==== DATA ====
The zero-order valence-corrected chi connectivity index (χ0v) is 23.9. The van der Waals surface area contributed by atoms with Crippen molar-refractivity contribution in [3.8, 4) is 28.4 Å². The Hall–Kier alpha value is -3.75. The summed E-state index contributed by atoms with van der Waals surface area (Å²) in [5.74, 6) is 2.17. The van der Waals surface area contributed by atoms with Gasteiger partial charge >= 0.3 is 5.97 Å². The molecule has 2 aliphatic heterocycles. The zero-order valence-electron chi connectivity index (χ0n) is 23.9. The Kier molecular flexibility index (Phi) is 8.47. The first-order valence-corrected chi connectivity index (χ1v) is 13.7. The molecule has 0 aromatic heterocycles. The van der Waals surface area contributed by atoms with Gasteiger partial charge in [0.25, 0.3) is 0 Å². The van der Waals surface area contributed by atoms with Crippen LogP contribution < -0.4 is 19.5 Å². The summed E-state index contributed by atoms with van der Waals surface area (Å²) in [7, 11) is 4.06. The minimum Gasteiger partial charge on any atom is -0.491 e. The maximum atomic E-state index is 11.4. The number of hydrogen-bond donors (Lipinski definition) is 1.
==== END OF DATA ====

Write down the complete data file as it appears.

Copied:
The zero-order valence-corrected chi connectivity index (χ0v) is 23.9. The van der Waals surface area contributed by atoms with Crippen molar-refractivity contribution in [3.8, 4) is 28.4 Å². The Hall–Kier alpha value is -3.75. The summed E-state index contributed by atoms with van der Waals surface area (Å²) in [5.74, 6) is 2.17. The van der Waals surface area contributed by atoms with Gasteiger partial charge >= 0.3 is 5.97 Å². The molecule has 2 aliphatic heterocycles. The zero-order valence-electron chi connectivity index (χ0n) is 23.9. The Kier molecular flexibility index (Phi) is 8.47. The first-order valence-corrected chi connectivity index (χ1v) is 13.7. The molecule has 0 aromatic heterocycles. The van der Waals surface area contributed by atoms with Gasteiger partial charge in [0.25, 0.3) is 0 Å². The van der Waals surface area contributed by atoms with Crippen LogP contribution < -0.4 is 19.5 Å². The summed E-state index contributed by atoms with van der Waals surface area (Å²) in [7, 11) is 4.06. The minimum Gasteiger partial charge on any atom is -0.491 e. The maximum atomic E-state index is 11.4. The number of hydrogen-bond donors (Lipinski definition) is 1.